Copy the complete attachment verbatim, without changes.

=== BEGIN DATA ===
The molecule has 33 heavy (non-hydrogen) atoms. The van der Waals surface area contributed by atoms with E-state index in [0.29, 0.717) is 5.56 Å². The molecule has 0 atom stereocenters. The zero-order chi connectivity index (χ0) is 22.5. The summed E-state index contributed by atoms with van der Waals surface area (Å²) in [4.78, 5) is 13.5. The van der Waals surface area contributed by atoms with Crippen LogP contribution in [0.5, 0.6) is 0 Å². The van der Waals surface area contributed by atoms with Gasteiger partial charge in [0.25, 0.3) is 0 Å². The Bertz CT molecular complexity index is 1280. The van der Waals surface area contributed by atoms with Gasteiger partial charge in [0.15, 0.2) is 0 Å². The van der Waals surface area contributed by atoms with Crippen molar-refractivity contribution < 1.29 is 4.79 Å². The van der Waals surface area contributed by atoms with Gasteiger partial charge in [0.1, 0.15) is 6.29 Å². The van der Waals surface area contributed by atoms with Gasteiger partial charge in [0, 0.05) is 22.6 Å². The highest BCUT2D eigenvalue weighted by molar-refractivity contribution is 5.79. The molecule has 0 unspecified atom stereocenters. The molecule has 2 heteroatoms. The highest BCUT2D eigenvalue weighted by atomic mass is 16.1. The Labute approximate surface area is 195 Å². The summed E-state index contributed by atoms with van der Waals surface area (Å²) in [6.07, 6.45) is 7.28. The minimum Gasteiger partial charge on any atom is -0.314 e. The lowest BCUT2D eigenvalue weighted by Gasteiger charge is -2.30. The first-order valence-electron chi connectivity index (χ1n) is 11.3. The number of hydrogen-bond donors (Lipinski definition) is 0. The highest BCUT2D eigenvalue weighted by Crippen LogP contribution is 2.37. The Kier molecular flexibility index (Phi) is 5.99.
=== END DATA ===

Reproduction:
The molecule has 33 heavy (non-hydrogen) atoms. The van der Waals surface area contributed by atoms with E-state index in [0.29, 0.717) is 5.56 Å². The molecule has 0 atom stereocenters. The zero-order chi connectivity index (χ0) is 22.5. The summed E-state index contributed by atoms with van der Waals surface area (Å²) in [4.78, 5) is 13.5. The van der Waals surface area contributed by atoms with Crippen LogP contribution in [0.5, 0.6) is 0 Å². The van der Waals surface area contributed by atoms with Gasteiger partial charge in [0.25, 0.3) is 0 Å². The Bertz CT molecular complexity index is 1280. The van der Waals surface area contributed by atoms with Gasteiger partial charge in [0.15, 0.2) is 0 Å². The van der Waals surface area contributed by atoms with Crippen molar-refractivity contribution < 1.29 is 4.79 Å². The van der Waals surface area contributed by atoms with Gasteiger partial charge in [0.1, 0.15) is 6.29 Å². The van der Waals surface area contributed by atoms with Gasteiger partial charge in [0, 0.05) is 22.6 Å². The highest BCUT2D eigenvalue weighted by molar-refractivity contribution is 5.79. The molecule has 0 unspecified atom stereocenters. The molecule has 2 heteroatoms. The highest BCUT2D eigenvalue weighted by atomic mass is 16.1. The Labute approximate surface area is 195 Å². The summed E-state index contributed by atoms with van der Waals surface area (Å²) in [6.07, 6.45) is 7.28. The minimum Gasteiger partial charge on any atom is -0.314 e. The lowest BCUT2D eigenvalue weighted by Gasteiger charge is -2.30. The first-order valence-electron chi connectivity index (χ1n) is 11.3. The number of hydrogen-bond donors (Lipinski definition) is 0. The highest BCUT2D eigenvalue weighted by Crippen LogP contribution is 2.37. The Kier molecular flexibility index (Phi) is 5.99.